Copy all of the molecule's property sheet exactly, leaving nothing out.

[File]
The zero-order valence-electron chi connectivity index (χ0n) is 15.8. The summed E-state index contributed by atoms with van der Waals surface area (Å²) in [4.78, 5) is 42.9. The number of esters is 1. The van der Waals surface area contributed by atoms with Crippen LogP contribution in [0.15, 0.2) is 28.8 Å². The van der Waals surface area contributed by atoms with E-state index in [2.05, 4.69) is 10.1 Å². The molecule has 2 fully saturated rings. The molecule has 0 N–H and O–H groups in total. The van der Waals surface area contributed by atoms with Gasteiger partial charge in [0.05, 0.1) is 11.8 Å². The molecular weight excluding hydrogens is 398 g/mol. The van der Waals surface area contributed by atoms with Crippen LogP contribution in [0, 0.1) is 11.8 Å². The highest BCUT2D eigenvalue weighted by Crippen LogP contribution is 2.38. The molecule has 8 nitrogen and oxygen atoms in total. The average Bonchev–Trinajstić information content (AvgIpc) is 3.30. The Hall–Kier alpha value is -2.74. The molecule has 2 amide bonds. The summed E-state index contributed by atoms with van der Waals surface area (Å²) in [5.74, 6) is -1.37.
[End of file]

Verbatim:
The zero-order valence-electron chi connectivity index (χ0n) is 15.8. The summed E-state index contributed by atoms with van der Waals surface area (Å²) in [4.78, 5) is 42.9. The number of esters is 1. The van der Waals surface area contributed by atoms with Crippen LogP contribution in [0.15, 0.2) is 28.8 Å². The van der Waals surface area contributed by atoms with E-state index in [2.05, 4.69) is 10.1 Å². The molecule has 2 fully saturated rings. The molecule has 0 N–H and O–H groups in total. The van der Waals surface area contributed by atoms with Gasteiger partial charge in [0.05, 0.1) is 11.8 Å². The molecular weight excluding hydrogens is 398 g/mol. The van der Waals surface area contributed by atoms with Crippen LogP contribution in [0, 0.1) is 11.8 Å². The highest BCUT2D eigenvalue weighted by Crippen LogP contribution is 2.38. The molecule has 8 nitrogen and oxygen atoms in total. The average Bonchev–Trinajstić information content (AvgIpc) is 3.30. The Hall–Kier alpha value is -2.74. The molecule has 2 amide bonds. The summed E-state index contributed by atoms with van der Waals surface area (Å²) in [5.74, 6) is -1.37.